Original Selma marcher dies on eve of tribute; others pledge to fight on


In 1965, Annie Lee Cooper participated in the march for Black voting rights in Selma — and decked a cop for trying to keep her from the ballot box.

Reprinted from the Montgomery Advertiser, The Hornet Tribune

Billy clubs hitting bodies, screams for help, tears dripping from the gas in the air. Hundreds of protesters were there on March 7, 1965, demanding the right to vote, and as decades pass, they don’t forget the violence they saw that day in Selma.

“I don’t have to tell you about the people we’re honoring,” organizer and fellow foot soldier JoAnne Bland said on Saturday morning. “These people are still doing great things in the community, and we lost a great one yesterday morning.”

Selma foot soldier Alice West, 93, died on March 3, just two days before the 58th bridge crossing and one day before the annual Foot Soldiers Breakfast. Both events honor her and the hundreds of other civil rights activists who marched in Selma for the Black right to vote.

Other original Selma foot soldiers — the men and women who marched for voting rights in 1965 — looked up from the crowd that sat inside Selma High School. Each of them remember that Sunday vividly.

The foot soldiers who were honored Saturday include Richard Smiley, Albert Southall, Charles Mauldin, and the late Annie Lee Cooper.

Richard Smiley’s fight

16-year-old Smiley returned to his foster home on March 7, 1965, to find the door locked. He had just escaped the violence of state troopers who turned him and other voting rights activists back once they crossed the Edmund Pettus Bridge, and he had nowhere to go.

Before leaving for the march that would turn into Bloody Sunday, Smiley’s foster mother told him that if he joined the march, he would no longer have a place in her home.

“I told her I understand her job, and I had a moral obligation to march and fight for the rights of Black folks,” Smiley said in a statement.

“600 young people got beat back down on that bridge. There’s blood stains on that bridge,” Smiley said while accepting his honor. “Enjoy the celebration, but understand, we’ve got to fight on.”

Alabama has a long history of Black voter suppression, and Smiley wants Selma residents to exercise the rights they have today. He wants people to mobilize their neighbors and remind each other why he and 599 other men and women marched across the bridge 58 years ago.

Albert Southall’s impact

Southall has lived in Selma for most of his life. He graduated from R.B. Hudson High School in 1965, the same year he joined the civil rights movement.

On Bloody Sunday, he marched toward the front of the crowd. Then, 14 days later, he marched again, walking all the way to Montgomery while carrying the American flag.

Now, he owns and operates Southall’s African American Literary and Arts Museum and Gallery, keeping Black history and Black art at the forefront of Selma’s mind.

“It’s people like Albert who keep history alive,” Bland said as she presented him with a plaque and a foot soldier jacket. “If generations to come do not remember where we’ve been as a nation, they cannot take us where we want to go.”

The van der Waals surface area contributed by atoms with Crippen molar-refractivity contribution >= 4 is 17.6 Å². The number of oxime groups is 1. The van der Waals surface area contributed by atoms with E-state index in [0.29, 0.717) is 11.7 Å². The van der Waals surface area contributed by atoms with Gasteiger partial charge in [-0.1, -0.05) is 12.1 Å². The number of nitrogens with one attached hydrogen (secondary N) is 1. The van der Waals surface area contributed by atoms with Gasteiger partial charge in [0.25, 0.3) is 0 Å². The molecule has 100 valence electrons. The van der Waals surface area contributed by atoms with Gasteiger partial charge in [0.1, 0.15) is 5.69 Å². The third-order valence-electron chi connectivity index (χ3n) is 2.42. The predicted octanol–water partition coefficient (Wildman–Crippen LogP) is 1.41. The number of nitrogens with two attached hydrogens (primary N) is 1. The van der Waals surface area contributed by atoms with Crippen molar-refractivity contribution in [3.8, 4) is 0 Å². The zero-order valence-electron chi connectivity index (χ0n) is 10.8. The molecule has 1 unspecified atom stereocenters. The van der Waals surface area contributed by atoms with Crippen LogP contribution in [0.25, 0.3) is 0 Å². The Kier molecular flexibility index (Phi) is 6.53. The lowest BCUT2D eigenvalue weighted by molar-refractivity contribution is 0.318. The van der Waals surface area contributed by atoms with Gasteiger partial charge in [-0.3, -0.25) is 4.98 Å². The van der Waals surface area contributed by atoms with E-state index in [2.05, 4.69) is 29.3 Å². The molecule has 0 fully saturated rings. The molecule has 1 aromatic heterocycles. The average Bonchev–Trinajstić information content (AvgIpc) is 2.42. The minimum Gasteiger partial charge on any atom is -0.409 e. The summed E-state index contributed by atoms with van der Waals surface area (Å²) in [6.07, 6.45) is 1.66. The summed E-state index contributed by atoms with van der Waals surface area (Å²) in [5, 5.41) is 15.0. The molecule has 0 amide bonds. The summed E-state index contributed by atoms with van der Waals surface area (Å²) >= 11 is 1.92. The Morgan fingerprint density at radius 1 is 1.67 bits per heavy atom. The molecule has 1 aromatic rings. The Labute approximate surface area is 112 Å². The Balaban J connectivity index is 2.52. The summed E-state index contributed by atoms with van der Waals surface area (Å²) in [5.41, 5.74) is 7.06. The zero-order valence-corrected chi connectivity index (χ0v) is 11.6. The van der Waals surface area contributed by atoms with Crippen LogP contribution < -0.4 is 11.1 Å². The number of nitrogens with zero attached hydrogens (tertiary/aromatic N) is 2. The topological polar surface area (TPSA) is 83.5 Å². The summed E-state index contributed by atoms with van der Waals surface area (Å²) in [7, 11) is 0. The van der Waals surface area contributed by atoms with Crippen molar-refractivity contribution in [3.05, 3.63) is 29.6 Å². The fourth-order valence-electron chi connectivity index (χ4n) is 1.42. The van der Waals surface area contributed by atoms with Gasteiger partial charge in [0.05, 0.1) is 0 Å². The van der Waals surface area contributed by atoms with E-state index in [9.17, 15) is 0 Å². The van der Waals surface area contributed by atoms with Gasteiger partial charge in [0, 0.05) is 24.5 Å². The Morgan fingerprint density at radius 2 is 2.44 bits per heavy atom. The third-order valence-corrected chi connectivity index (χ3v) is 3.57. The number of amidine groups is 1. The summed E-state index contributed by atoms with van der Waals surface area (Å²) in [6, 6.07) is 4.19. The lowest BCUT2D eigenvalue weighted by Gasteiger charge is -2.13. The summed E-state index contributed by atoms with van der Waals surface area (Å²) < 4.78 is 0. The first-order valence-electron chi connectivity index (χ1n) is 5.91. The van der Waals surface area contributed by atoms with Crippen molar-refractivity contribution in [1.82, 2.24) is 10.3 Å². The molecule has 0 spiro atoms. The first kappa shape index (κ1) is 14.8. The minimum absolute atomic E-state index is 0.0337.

When accepting the honor, Southall expressed his thanks, specifically to Dallas County district judge Vernetta Perkins, who spoke at the breakfast about the importance of developing young leaders.

“I heard you,” Southall said.

Annie Lee Cooper’s persistence

Cooper posthumously received the same plaque as Smiley and Southall. She died on Nov. 24, 2010, following her 100th birthday.

“There’s no one here for us to present the award for Miss Cooper to, but we know she was courageous,” Bland said.

She lived just down the street from Cooper at one point, and she remembers Cooper’s tenacity. For years, Cooper spoke to every group of tourists she came across, telling the story of her quest to register to vote in Alabama.

When she lived in Pennsylvania, she was able to vote, but when she moved to Selma to take care of her mother, she found that wasn’t so easy. Cooper took and failed the Jim Crow-era literacy test many times, but though she failed, she didn’t give up her goal.

When Cooper returned to the courthouse in January of 1965 to take the test again, Dallas County Sheriff James Gardner Clark Jr. poked at her neck with a billy club and kicked at another man in line. She fought back and was immediately arrested.

“Three days later, swollen face and body, Miss Cooper was back at that courthouse trying to register to vote,” Bland said.

Charles Mauldin’s support

Like Bland, Mauldin is both a foot soldier and an organizer of the breakfast. Starting in 2006, without many people knowing, he organized and funded the entire event. When Bland found out what he was doing, she stepped in to help. Now, they work together.

Mauldin was just three rows back from the front of the march on Bloody Sunday. He was close enough to John Lewis that he says he can still remember the sound of a state trooper’s club striking Lewis.

He didn’t identify himself as an activist initially, just an “observer of little incidents.” That changed over time.

When he started working with the civil rights movement, Mauldin said he saw clearly that the solution was in non-violence.

On Saturday, Bland, other foot soldiers and a crowd of people honored Mauldin for his continued activism and commitment to preserving history.